Guest
Posts: n/a
 
      10-17-2006
David J. Littleboy wrote:
> "frederick" <(E-Mail Removed)> wrote:
>> David,
>> Do you have an Epson R1800 in Tokyo?

>
> I have the R800 and the 2400 (although here they are called the PX-G900 and
> the PX-5000, respectively).
>
>> Or do I have you confused with someone else?

>
> Probably not. Not a lot of Davids in Tokyo that do MF and 5D.
>

Thanks - Tokyo's a big place though - and you never know...
For the PX-G cartridges and K3 cartridges, is the Epson Japan
recommended price of ~ 1102 yen a good price, or is it possible to get
discounted cartridges on line etc?
Epson prices in some countries are more than double Japanese prices for
the same cartridges. The cartridges are region zone chipped - but a
simple workaround may be possible.
 
Reply With Quote
 
David J. Littleboy
Guest
Posts: n/a
 
      10-17-2006

"frederick" <(E-Mail Removed)> wrote:
>>

> Thanks - Tokyo's a big place though - and you never know...
> For the PX-G cartridges and K3 cartridges, is the Epson Japan recommended
> price of ~ 1102 yen a good price, or is it possible to get discounted
> cartridges on line etc?


I've not gone to the effort to look for discounted cartriges online; 1102 is
what I'm paying. Note that the gloss optimizer is 556 Yen, but all the
others are 1102. (There are minor savings to be had by buying a whole set,
but there's no sticker on the box at hand.)

> Epson prices in some countries are more than double Japanese prices for
> the same cartridges.


Ouch! That's painful.

> The cartridges are region zone chipped - but a simple workaround may be
> possible.


Best of luck.

David J. Littleboy
Tokyo, Japan


 
Reply With Quote
 
Raphael Bustin
Guest
Posts: n/a
 
      10-17-2006
On Mon, 16 Oct 2006 20:02:23 -0700, "Roger N. Clark (change username
to rnclark)" <(E-Mail Removed)> wrote:


>I routinely upsample and run the Richardson-Lucy algorithm
>and get close to double the pixels, turning an 8-megapixel
>DSLR image into 32 megapixels. You can do this with
>digital because of the higher signal-to-noise ratio of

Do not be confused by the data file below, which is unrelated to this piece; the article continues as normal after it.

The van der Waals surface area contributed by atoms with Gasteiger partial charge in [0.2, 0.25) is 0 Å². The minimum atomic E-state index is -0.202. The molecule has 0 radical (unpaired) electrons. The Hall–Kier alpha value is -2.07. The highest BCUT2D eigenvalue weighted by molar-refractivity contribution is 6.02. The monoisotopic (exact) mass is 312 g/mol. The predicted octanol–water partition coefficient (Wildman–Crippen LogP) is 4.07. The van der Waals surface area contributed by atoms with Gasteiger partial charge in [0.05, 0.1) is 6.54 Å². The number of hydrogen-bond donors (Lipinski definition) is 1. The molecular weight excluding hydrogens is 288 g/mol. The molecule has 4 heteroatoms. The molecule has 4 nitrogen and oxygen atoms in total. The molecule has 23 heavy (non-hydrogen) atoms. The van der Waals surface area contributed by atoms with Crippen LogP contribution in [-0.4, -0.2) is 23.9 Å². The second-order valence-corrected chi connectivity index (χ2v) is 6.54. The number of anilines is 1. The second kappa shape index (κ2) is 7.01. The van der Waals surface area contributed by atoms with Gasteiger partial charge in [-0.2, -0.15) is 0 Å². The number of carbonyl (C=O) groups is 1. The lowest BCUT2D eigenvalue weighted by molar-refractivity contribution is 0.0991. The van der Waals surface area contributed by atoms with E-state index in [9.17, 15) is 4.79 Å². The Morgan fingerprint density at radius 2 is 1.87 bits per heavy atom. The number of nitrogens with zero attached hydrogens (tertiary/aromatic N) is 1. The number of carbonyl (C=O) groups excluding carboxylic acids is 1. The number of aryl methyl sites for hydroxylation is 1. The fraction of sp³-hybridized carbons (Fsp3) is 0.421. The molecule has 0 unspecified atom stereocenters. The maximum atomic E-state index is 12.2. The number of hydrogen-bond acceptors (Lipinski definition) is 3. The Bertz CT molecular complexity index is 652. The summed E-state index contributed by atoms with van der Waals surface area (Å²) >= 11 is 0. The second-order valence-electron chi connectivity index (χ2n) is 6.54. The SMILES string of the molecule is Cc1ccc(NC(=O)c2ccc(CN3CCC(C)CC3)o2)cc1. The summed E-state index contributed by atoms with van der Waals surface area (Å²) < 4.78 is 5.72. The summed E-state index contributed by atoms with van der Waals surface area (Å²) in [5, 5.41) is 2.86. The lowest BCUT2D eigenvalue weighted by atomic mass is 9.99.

>digital. You can't do this with film very well because
>of the noise from grain. So with 8-megapixel DSLR images,
>I get much sharper 16x24 inch prints than I ever did from
>35mm film printed traditionally or from drum scanned images.



I'll agree with your conclusion if not the logic.

Not sold yet on the alleged merits/benefits of R-L
over any other sharpening method, or magically
"doubling" pixel counts by any means. I'm
really surprised that you and Bart keep trying
to sell us that Hocus-Pocus.

Not sold on the (major) adavantages of drum
scanning over an LS-8000, having compared
both very carefully.

OTOH, I'm constantly amazed at how captures
from a 10D can look really good at 16x24".
Really kind of uncanny.

I'm just back from Taos and Santa Fe. At Taos
I saw an exhibition of prints... 20x30", printed on
Somerset Velvet... and taken with a Nikon D70.

A bit oversharpened for my tastes, but they were
quite impressive nevertheless.

Oh, and I saw a nice Paul Strand collection at
the Georgia O'Keefe museum in Santa Fe.


rafe b
www.terrapinphoto.com

 
Reply With Quote
 
Roger N. Clark (change username to rnclark)
Guest
Posts: n/a
 
      10-17-2006
Raphael Bustin wrote:

> On Mon, 16 Oct 2006 20:02:23 -0700, "Roger N. Clark (change username
> to rnclark)" <(E-Mail Removed)> wrote:
>
>>I routinely upsample and run the Richardson-Lucy algorithm
>>and get close to double the pixels, turning an 8-megapixel
>>DSLR image into 32 megapixels. You can do this with
>>digital because of the higher signal-to-noise ratio of
>>digital. You can't do this with film very well because
>>of the noise from grain. So with 8-megapixel DSLR images,
>>I get much sharper 16x24 inch prints than I ever did from
>>35mm film printed traditionally or from drum scanned images.

>
> I'll agree with your conclusion if not the logic.
>
> Not sold yet on the alleged merits/benefits of R-L
> over any other sharpening method, or magically
> "doubling" pixel counts by any means. I'm
> really surprised that you and Bart keep trying
> to sell us that Hocus-Pocus.


Its not hocus pocus. It is grounded on solid
math.

> Not sold on the (major) adavantages of drum
> scanning over an LS-8000, having compared
> both very carefully.


I agree. I didn't mean to imply drum scans are
a major advantage. While I believe a drum scan
is the top, but the difference is not that great from
new consumer scanners, and at this point I'll only
have a drum scan of a super 4x5. But then I
haven't shot a 4x5 this year, because, as you know,
I've been doing digital mosaics.

> OTOH, I'm constantly amazed at how captures
> from a 10D can look really good at 16x24".
> Really kind of uncanny.
>
> I'm just back from Taos and Santa Fe. At Taos
> I saw an exhibition of prints... 20x30", printed on
> Somerset Velvet... and taken with a Nikon D70.
>
> A bit oversharpened for my tastes, but they were
> quite impressive nevertheless.
>
> Oh, and I saw a nice Paul Strand collection at
> the Georgia O'Keefe museum in Santa Fe.


Cool. Wish I was there. I'm stuck in meetings.

Roger
 
Reply With Quote
 
 
 
Reply

Thread Tools

Posting Rules
You may not post new threads
You may not post replies
You may not post attachments
You may not edit your posts

BB code is On
Smilies are On
[IMG] code is On
HTML code is Off
Trackbacks are On
Pingbacks are On
Refbacks are Off




Advertisments